I think Phil makes an important point here but in terms of my experience, at least in Britain, you can trace it back even further. I went to university in 1987 as a mature student in my late 20's doing a combined Honours degree in Philosophy and Politics, with, in my case, a background of 8 years as an active Marxist. Having spent years at night school trying to get the qualifications to go to university, I was expecting, somewhat naively, an atmosphere of debate and discussion.

What I got in my Politics courses, at least, was a group of students who had no interest in anything other than gaining a degree. Every lecture, no matter how bad, the bulk of students would copy it out verbatim, whatever the lecturer said. After my first few lectures, I stopped going as I figured I could do better reading on my own. Once I'd been there a while, a pattern set in with tutorials where students are supposed to argue their own views. A student would introduce a subject, then the tutor would make some points about it. He or she would then open the discussion up to contributions. After a few minutes of silence, the tutor would ask me what I thought. For the rest of the tutorial, myself and the tutor would have a discussion on the issue, while all the time, the other students would take notes. Even the relatively good students behaved in the same way.

The strangest thing I found about this process was that the other students regarded me as weird because I had an interest in the subject. At the end of the course, I already had plans about what I was going to do, so I never even attempted to try to do an M.A. But three of the other students, who had appeared to show little interest on the course ended up being accepted for further degrees there. Looking back I would probably disagree with a lot I said then but at least I tried to engage with arguments on the course while no-one else did.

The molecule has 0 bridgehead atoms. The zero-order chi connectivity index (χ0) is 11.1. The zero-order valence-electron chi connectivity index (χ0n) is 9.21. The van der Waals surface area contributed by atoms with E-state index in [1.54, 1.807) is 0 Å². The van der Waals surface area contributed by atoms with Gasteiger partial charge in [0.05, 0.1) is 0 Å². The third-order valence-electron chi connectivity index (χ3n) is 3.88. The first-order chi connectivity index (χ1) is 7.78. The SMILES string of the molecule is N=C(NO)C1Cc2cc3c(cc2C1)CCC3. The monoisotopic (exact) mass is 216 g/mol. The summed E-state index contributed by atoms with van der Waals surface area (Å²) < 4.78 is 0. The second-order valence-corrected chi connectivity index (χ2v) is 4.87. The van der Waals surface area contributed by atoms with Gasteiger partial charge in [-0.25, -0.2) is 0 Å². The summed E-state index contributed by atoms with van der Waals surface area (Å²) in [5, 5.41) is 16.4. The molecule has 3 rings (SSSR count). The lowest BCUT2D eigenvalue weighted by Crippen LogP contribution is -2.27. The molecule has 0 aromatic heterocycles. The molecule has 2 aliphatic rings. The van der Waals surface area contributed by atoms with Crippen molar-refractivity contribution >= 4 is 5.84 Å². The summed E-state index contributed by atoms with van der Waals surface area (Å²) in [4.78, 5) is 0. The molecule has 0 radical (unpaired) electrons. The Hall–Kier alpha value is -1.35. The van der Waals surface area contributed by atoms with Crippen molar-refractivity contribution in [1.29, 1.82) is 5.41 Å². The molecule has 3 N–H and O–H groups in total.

I don't post this to blow my own trumpet but just to show that the process Phil talks about, was discernible in Britain, at least, a long time ago.

Colin Clarke


I want to thank the many people who responded to my post about teaching. I printed most of them for further study. And I got some ideas too. The funny thing is that, while my comments stirred some analytical thinking about the matter among us, I still had the mundane task of going back and teaching the next day. I decided to talk about the class in light of the email discussion. We had a good "rap" about the classes, what they found lacking in the quizzes and in the course and what I hoped for them. I can never sustain any sort of anger or disdain for my students. They are too much like my daughter and three sons. I look at them with a feeling of great sadness and some hope too. I want to hug them and say, "It's going to be alright." Even if it is not! Of course, sometimes I agree with Lenin and think we have to hit them on the head!!

Michael Yates